MP-BGP

BGP supports IPv4 unicast prefixes, but a BGP network that uses IPv4 multicast routes or IPv6 unicast prefixes needs multiprotocol BGP (MP-BGP) in order to exchange routes of address types other than IPv4 unicast. MP-BGP allows BGP peers to carry IPv4 multicast routes and IPv6 unicast routes in Update packets, in addition to the IPv4 unicast routes that BGP peers can carry without MP-BGP enabled.
In this way, MP-BGP provides IPv6 connectivity to your BGP networks that use either native IPv6 or dual stack IPv4 and IPv6. Service providers can offer IPv6 service to their customers, and enterprises can use IPv6 service from service providers. The firewall and a BGP peer can communicate with each other using IPv6 addresses.
In order for BGP to support multiple network-layer protocols (other than BGP for IPv4), Multiprotocol Extensions for BGP-4 (RFC 4760) use Network Layer Reachability Information (NLRI) in a Multiprotocol Reachable NLRI attribute that the firewall sends and receives in BGP Update packets. That attribute contains information about the destination prefix, including these two identifiers:
  • The Address Family Identifier (AFI), as defined by the IANA in Address Family Numbers, indicates that the destination prefix is an IPv4 or IPv6 address. (PAN-OS supports IPv4 and IPv6 AFIs.)
  • The Subsequent Address Family Identifier (SAFI) in PAN-OS indicates that the destination prefix is a unicast or multicast address (if the AFI is IPv4), or that the destination prefix is a unicast address (if the AFI is IPv6). PAN-OS does not support IPv6 multicast.
If you enable MP-BGP for IPv4 multicast or if you configure a multicast static route, the firewall supports separate unicast and multicast route tables for static routes. You might want to separate the unicast and multicast traffic going to the same destination. The multicast traffic can take a different path from unicast traffic because, for example, your multicast traffic is critical, so you need it to be more efficient by having it take fewer hops or undergo less latency.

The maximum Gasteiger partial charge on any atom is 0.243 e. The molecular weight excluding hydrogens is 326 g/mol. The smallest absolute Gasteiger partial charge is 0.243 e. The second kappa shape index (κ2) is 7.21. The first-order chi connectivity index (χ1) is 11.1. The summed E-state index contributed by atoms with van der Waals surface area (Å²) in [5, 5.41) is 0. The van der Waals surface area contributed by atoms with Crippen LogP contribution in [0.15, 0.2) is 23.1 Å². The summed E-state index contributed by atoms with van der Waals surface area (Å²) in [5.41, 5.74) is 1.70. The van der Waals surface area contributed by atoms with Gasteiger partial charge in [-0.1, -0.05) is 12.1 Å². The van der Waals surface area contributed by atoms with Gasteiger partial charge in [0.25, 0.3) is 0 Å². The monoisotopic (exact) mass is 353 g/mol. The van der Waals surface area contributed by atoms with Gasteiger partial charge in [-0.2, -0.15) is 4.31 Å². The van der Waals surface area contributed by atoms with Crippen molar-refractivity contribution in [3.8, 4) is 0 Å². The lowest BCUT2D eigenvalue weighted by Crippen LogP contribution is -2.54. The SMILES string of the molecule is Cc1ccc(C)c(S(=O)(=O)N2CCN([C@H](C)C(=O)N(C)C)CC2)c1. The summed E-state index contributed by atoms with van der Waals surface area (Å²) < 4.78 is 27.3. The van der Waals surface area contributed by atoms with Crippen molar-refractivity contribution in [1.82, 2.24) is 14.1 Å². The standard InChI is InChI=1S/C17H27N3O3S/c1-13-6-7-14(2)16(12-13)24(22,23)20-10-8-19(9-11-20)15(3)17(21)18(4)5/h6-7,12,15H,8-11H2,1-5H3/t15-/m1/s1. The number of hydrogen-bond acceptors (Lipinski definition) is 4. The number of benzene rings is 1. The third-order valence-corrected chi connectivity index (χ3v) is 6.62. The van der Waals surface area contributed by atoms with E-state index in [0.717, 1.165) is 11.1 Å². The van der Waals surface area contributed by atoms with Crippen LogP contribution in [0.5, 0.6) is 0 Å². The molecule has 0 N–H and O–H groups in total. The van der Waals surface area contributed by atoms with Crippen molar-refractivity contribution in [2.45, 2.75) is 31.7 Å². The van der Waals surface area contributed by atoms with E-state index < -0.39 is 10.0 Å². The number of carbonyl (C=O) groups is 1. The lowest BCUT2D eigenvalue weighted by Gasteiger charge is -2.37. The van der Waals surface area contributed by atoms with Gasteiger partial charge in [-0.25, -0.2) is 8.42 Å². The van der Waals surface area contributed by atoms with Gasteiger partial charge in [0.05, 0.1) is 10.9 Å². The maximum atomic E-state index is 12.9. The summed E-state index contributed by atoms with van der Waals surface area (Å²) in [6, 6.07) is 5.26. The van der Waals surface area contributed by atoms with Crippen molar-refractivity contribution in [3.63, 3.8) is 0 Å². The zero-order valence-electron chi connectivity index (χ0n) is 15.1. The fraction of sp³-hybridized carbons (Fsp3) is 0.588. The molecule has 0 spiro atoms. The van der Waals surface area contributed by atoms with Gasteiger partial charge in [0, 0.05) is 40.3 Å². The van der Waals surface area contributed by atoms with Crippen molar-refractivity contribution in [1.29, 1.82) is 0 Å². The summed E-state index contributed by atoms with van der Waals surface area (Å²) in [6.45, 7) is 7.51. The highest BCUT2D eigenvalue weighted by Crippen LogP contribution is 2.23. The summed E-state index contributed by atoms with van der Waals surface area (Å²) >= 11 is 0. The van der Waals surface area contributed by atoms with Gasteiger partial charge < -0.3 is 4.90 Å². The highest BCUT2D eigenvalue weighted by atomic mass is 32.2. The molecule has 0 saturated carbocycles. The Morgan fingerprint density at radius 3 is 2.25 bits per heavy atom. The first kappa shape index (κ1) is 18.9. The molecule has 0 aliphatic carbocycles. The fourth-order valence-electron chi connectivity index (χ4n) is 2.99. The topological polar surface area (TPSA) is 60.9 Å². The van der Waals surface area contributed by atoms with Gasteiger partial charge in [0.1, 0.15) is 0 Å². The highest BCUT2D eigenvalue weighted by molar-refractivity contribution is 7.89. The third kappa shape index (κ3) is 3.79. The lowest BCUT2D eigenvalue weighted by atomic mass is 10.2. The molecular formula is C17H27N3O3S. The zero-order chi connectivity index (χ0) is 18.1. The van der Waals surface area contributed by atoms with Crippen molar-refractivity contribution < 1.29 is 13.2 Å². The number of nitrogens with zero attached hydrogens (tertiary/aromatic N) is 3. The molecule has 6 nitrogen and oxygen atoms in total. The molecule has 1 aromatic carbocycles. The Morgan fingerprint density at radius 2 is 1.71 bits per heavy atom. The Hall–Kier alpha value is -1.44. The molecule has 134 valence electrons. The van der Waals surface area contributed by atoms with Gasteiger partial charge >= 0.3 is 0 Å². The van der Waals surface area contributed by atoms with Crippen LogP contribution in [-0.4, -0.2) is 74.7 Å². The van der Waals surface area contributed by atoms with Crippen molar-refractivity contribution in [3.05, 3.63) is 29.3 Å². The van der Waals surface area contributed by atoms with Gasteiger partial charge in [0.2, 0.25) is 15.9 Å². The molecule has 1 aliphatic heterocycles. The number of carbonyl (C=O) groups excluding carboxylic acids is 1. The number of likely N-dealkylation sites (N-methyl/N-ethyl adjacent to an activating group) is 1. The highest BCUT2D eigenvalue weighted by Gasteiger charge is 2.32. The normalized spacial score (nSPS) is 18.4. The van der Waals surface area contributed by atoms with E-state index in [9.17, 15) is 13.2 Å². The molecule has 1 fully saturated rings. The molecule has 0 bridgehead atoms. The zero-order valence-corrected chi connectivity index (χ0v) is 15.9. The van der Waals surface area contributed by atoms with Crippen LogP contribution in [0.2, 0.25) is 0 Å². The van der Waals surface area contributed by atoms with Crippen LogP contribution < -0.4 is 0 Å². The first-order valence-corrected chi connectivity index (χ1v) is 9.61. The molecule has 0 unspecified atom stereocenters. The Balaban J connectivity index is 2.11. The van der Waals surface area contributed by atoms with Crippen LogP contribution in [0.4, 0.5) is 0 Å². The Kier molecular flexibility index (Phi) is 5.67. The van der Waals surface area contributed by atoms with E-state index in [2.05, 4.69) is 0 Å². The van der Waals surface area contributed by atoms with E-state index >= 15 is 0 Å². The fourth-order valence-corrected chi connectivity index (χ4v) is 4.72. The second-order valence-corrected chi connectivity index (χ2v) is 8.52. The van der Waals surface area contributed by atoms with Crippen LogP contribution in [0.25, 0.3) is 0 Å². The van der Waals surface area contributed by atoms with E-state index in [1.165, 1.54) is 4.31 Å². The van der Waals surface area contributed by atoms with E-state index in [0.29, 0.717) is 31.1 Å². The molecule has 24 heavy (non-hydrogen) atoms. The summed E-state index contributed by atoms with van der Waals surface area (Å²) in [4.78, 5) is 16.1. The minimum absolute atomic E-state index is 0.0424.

You can also exercise more control over how BGP functions by configuring BGP to use routes from only the unicast or multicast route table (or both) when BGP imports or exports routes, sends conditional advertisements, or performs route redistribution or route aggregation.
You can decide to use a dedicated multicast RIB (route table) by enabling MP-BGP and selecting the Address Family of IPv4 and Subsequent Address Family of multicast or by installing an IPv4 static route in the multicast route table. After you do either of those methods to use the multicast RIB, the firewall uses the multicast RIB for all multicast routing and reverse path forwarding (RPF). If you prefer to use the unicast RIB for all routing (unicast and multicast), you should not enable the multicast RIB by either method.
In the following figure, a static route to 192.168.10.0/24 is installed in the unicast route table, and its next hop is 198.51.100.2. However, multicast traffic can take a different path to a private MPLS cloud; the same static route is installed in the multicast route table with a different next hop (198.51.100.4) so that its path is different.
mbgp_route_tables.png
Using separate unicast and multicast route tables gives you more flexibility and control when you configure these BGP functions:
  • Install an IPv4 static route into the unicast or multicast route table, or both, as described in the preceding example. (You can install an IPv6 static route into the unicast route table only).
  • Create an Import rule so that any prefixes that match the criteria are imported into the unicast or multicast route table, or both.
  • Create an Export rule so that prefixes that match the criteria are exported (sent to a peer) from the unicast or multicast route table, or both.
  • Configure a conditional advertisement with a Non Exist filter so that the firewall searches the unicast or multicast route table (or both) to ensure the route doesn’t exist in that table, and so the firewall advertises a different route.
  • Configure a conditional advertisement with an Advertise filter so that the firewall advertises routes matching the criteria from the unicast or multicast route table, or both.
  • Redistribute a route that appears in the unicast or multicast route table, or both.
  • Configure route aggregation with an advertise filter so that aggregated routes to be advertised come from the unicast or multicast route table, or both.
  • Conversely, configure route aggregation with a suppress filter so that aggregated routes that should be suppressed (not advertised) come from the unicast or multicast route table, or both.
When you configure a peer with MP-BGP using an Address Family of IPv6, you can use IPv6 addresses in the Address Prefix and Next Hop fields of an Import rule, Export rule, Conditional Advertisement (Advertise Filter and Non Exist Filter), and Aggregate rule (Advertise Filter, Suppress Filter, and Aggregate Route Attribute).

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